Sunday, November 22, 2015

Metaphysically Necessary Beings, Factually Necessary Beings, and Two Kinds of Brute Facts

I've argued for the live epistemic possibility that matter/energy (or, if matter/energy isn't fundamental, the stuff of which matter/energy is ultimately composed) is factually necessary. That is, it's a live epistemic possibility that while there might be possible worlds at which matter/energy does not exist, it's eternal, uncaused, existentially independent, and de facto indestructible at the actual world. I've also argued that factually necessary matter/energy satisfies a weaker version of PSR:
(PSRfn): Every existing thing has an explanation of its existence, either in terms of the factual necessity of its own nature or in terms of an external cause.
Finally, I've attempted to motivate this proposal and answer a number of objections to it on various occasions. Here, however, I'd like to set aside these points and defend PSRfn by means of a tu quoque argument of sorts. Here's a thumbnail sketch of the argument: A number of proponents of the principle of sufficient reason (PSR) have accepted a revised version that allows for brute facts of certain sorts, on the grounds that unrestricted versions of PSR lead to absurdities, or conflict with other things we have reason to accept. And because of this, they reason, such revisions, and the resultant acceptance of certain sorts of brute facts, are acceptable. But (I argue) if such a basis for revising and restricting PSR (and thereby allowing for certain sorts of brute facts) is acceptable, then by the same token, so is the basis for further revising PSR to PSRfn, and, consequently, granting the acceptability of the brute existence of a factually necessary being.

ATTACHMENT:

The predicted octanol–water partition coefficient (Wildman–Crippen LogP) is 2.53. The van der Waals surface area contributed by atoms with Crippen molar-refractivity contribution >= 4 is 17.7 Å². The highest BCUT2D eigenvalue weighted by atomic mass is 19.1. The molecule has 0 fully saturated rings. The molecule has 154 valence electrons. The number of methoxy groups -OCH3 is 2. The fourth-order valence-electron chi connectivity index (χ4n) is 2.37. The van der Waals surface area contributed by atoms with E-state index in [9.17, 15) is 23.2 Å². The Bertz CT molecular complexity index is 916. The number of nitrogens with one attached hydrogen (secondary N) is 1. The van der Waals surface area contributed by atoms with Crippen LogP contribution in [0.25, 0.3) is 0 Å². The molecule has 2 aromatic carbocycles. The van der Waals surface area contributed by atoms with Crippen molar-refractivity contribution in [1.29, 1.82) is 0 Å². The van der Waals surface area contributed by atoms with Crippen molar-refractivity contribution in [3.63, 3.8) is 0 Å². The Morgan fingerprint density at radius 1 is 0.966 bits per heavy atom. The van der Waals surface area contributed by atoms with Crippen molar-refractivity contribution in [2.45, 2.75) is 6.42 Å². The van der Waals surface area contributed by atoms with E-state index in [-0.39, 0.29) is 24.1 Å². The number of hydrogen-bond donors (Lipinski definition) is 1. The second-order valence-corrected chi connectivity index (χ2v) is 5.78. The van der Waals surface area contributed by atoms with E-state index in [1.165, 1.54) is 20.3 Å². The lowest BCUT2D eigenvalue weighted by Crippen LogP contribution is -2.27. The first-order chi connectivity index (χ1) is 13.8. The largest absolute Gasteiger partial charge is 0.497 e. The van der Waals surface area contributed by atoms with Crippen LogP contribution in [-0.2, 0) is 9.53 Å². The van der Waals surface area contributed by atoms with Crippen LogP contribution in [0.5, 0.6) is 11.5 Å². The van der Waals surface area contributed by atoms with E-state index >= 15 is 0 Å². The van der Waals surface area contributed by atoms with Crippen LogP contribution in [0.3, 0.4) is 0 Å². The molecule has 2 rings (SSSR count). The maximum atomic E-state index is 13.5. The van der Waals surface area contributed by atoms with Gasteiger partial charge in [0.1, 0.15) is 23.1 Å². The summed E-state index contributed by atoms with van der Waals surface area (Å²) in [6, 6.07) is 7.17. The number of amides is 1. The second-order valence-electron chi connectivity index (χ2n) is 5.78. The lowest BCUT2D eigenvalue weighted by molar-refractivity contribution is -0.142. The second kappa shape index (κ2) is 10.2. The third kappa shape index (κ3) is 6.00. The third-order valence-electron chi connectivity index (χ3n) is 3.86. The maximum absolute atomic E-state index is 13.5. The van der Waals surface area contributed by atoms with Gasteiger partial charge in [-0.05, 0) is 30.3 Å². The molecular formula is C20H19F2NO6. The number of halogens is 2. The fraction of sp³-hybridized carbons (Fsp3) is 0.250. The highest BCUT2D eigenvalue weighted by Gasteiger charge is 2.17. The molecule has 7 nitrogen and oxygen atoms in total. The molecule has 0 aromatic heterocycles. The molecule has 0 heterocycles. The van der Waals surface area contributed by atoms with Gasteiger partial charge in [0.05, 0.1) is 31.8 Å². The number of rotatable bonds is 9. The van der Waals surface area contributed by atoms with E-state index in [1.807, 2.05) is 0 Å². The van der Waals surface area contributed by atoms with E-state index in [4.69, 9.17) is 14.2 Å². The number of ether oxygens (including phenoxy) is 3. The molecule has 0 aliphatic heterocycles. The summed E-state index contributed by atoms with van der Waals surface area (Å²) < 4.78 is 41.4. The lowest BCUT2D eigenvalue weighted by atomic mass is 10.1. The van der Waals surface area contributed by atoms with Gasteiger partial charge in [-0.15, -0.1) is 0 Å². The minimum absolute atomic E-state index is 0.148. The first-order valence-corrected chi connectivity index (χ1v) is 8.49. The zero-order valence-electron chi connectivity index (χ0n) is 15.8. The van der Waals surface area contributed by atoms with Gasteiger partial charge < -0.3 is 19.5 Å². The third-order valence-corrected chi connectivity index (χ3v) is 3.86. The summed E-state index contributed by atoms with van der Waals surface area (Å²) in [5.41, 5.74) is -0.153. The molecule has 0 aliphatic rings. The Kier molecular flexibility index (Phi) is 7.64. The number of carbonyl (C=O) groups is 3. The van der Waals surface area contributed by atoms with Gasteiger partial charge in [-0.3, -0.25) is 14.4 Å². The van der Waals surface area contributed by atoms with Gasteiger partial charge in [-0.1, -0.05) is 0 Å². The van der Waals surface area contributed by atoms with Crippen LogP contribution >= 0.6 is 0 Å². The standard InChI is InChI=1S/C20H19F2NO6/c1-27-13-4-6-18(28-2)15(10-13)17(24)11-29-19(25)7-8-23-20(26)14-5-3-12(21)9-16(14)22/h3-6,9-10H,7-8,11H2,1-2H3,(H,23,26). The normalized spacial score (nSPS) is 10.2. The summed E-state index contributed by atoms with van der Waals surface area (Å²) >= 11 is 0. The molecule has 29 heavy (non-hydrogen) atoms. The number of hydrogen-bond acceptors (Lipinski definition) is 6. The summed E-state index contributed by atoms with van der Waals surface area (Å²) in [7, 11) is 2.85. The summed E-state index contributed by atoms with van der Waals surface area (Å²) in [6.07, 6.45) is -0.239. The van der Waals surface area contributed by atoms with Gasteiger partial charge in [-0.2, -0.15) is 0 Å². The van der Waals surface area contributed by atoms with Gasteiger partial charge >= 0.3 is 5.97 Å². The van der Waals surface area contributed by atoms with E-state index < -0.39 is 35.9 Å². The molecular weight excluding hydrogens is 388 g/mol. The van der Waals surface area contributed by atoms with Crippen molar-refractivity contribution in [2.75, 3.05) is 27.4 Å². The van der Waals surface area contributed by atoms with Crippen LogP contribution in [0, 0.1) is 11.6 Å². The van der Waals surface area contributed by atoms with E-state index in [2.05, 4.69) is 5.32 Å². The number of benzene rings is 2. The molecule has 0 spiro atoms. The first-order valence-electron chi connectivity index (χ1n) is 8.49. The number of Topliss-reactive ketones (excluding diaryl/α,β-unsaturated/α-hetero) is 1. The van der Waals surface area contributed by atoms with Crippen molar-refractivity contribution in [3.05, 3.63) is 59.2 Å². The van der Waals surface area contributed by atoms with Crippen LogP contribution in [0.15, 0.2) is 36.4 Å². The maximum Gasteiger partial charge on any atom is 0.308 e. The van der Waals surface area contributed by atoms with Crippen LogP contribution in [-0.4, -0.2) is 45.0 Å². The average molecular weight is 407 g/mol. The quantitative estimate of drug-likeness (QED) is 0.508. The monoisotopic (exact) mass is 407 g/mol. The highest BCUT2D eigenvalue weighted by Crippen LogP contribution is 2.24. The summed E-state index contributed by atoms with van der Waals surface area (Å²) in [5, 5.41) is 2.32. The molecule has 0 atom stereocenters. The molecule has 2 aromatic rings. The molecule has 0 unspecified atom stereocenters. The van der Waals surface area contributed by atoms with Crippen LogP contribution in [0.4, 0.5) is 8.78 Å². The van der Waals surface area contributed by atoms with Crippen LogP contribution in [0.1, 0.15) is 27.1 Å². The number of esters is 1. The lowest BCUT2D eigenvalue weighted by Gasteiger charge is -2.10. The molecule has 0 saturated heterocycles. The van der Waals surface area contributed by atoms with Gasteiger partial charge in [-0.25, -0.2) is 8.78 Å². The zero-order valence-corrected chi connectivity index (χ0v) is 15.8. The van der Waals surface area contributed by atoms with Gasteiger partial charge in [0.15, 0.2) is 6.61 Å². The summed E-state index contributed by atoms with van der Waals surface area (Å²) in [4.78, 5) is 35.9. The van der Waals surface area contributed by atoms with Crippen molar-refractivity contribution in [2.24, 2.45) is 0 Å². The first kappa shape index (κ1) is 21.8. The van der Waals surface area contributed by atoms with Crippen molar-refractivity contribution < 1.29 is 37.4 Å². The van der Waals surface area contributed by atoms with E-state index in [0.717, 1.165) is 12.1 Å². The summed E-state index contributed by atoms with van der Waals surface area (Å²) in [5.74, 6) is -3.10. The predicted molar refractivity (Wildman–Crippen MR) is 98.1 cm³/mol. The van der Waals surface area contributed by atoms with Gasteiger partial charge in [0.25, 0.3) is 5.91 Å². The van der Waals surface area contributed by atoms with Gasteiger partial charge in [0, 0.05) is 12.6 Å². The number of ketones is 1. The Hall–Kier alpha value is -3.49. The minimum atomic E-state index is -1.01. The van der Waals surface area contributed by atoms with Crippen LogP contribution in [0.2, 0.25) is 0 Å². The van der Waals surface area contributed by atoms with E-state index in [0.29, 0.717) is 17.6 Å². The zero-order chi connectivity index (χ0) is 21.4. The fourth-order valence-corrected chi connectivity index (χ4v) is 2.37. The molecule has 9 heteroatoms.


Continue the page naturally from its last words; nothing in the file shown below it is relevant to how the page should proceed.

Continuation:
Of course the key move in the argument is following recent proponents of PSR in accepting a distinction between between objectionably vs. unobjectionably brute facts. Here's a quick sketch and illustration of the distinction:

1. Objectionable: there is no explanation of a contingent fact, and there is no good reason to accept this. 

-Example: an iPhone pops into existence without any cause whatsoever. 

-Example: an iPhone is produced without preexisting materials.

2. Unobjectionable: there is no sufficient reason for a contingent fact, but there is a good independent reason to accept this.

(a) Assuming that x has a sufficient reason for its existence or occurrence leads to an apparent absurdity. 

-Example: Such an assumption entails that everything exists or obtains of absolute 
necessity, that we lack free will, that quantum indeterminacy isn't real, etc.

(b) Assuming that x has a sufficient reason for its existence or occurrence conflicts with other things we have reason to accept.